- Agree to accept a commission and serve in the military on active duty or in a Reserve component after graduating
Q. How much money does WIU Army ROTC usually award and what does the money go towards?
A. A WIU Army ROTC scholarship is worth the value of full tuition and mandatory fees (or room and board), $1200 for books and a monthly spending allowance (stipend) of $300 to $500 depending on what academic year you are in. (Freshman= $300, Sophomore=$350, Junior=$450, Senior=$500). Also, students are eligible for a State Scholarship if you are from Illinois which would waive the cost of tuition
Q. Can only scholarship winners enroll in WIU Army ROTC?
A. No. Anyone can enroll in ROTC, regardless of whether you're a scholarship winner or not, and all books and equipment are furnished at not cost to you.
Q. If I do eventually contract and become a Second Lieutenant, I will have to serve on Active Duty, right?
A. No. At least two-thirds of the upcoming graduating cadets will receive an active duty tour. Cadets who receive Reserve Duty will serve in local Reserve or National Guard units one weekend a month, or serve in the Ready Reserves with no "drilling" requirement if a suitable unit is not available where you reside. The Reserves are one of the best adjunct career and retirement systems in the U.S. today.
Q. I see ROTC as a potential interference to my career field. How can you get around that one?
A. Well, there are surely some career tracks where ROTC may not help you, but the exceptional record of graduating cadets getting good jobs in their fields is well above average. In the Reserves, there are also a lot of job networking and contacts, and most employees view Reservists or officers leaving active duty in very positive terms. Further, students that emphasize their ROTC enrollment are generally viewed as desirable to most employers because of their competitive leadership and managerial abilities, maturity, and time management skills.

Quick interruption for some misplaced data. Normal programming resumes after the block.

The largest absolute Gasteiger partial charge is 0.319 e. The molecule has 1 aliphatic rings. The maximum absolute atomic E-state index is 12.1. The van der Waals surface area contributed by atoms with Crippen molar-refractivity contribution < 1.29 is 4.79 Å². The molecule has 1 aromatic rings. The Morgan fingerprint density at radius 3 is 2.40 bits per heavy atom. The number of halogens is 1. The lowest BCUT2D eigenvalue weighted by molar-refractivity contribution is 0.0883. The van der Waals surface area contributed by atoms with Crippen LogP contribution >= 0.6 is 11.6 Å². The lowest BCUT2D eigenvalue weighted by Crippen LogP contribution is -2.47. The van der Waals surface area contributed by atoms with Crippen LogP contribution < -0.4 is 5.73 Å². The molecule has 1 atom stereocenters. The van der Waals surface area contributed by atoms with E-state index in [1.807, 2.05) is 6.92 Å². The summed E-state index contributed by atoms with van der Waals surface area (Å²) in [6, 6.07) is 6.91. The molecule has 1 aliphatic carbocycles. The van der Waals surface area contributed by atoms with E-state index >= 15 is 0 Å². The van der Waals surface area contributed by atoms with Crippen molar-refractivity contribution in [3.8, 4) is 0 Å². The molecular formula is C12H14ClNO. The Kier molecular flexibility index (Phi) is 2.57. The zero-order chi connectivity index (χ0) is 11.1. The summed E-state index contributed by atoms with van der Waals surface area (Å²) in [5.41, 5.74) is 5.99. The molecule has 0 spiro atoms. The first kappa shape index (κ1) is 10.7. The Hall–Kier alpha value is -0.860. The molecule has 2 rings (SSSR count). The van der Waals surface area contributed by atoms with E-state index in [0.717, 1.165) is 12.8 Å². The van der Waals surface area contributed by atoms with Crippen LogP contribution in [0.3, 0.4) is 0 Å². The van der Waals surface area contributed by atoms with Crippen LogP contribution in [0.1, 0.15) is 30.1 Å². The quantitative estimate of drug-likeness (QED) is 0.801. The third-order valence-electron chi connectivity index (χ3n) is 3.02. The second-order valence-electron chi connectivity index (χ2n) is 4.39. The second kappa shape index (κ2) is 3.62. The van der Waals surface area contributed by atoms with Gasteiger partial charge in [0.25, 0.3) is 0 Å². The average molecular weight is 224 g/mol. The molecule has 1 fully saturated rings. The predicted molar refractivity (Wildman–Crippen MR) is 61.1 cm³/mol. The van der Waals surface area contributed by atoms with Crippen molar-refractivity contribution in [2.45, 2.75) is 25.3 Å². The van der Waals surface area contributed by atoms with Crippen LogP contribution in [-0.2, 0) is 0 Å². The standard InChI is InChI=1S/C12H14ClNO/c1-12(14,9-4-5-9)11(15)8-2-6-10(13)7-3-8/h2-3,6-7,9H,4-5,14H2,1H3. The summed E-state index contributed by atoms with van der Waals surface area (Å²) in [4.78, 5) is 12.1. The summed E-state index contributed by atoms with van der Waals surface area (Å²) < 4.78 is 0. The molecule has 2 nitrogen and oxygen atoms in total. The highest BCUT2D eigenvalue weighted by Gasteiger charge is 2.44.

Q. What about haircuts, wearing uniforms, and harassment?
A. Well, you have to be well-groomed; hair off your ears and not down your shoulders (crew cut not required). You will learn how to wear a uniform properly, but the uniform is only required to be worn during class times and training. Finally, harassment of any type went out years ago; it is not acceptable. We emphasize proper decorum, respect, military courtesies, ethics and standards of conduct; all of which apply equally well to non-military, professional careers.
Q. What can Army ROTC do for me even if I only want to enroll for a year or two?
A. If you enroll in Army ROTC, we will help you become a better person in manifold ways - no doubt about that. ROTC will:
- Give you better leadership and managerial skills applicable to any field.
- Provide you a lot of personal attention, encouraging you to get good grades and further mature. Class sizes are small and everyone is given personal counseling.
- We compel you to stay in shape and improve your physical fitness. Yes, there are some progressive physical fitness requirements and you cannot be overweight and complete the program.
- We give you the opportunity to learn what the military is all about these days - the role of the Army and its soldiers, (strategy, politics, technology, standards, career fields, etc.)
- We provide additional fun and learning activities, and opportunities for you to make more friends than virtually any other organization on campus. Cadets consistently relate that one of the best aspects of the ROTC program is the camaraderie students find among each other -that is what Esprit de Corps or belonging is all about.
Q. What makes WIU Army ROTC different from regular college management courses?
A. Students in ROTC learn through a unique program that involves both classroom and "live" situations. For instance, an ROTC cadet might be found leading classmates through adventure training, down a river in a raft, or up a mountain wall.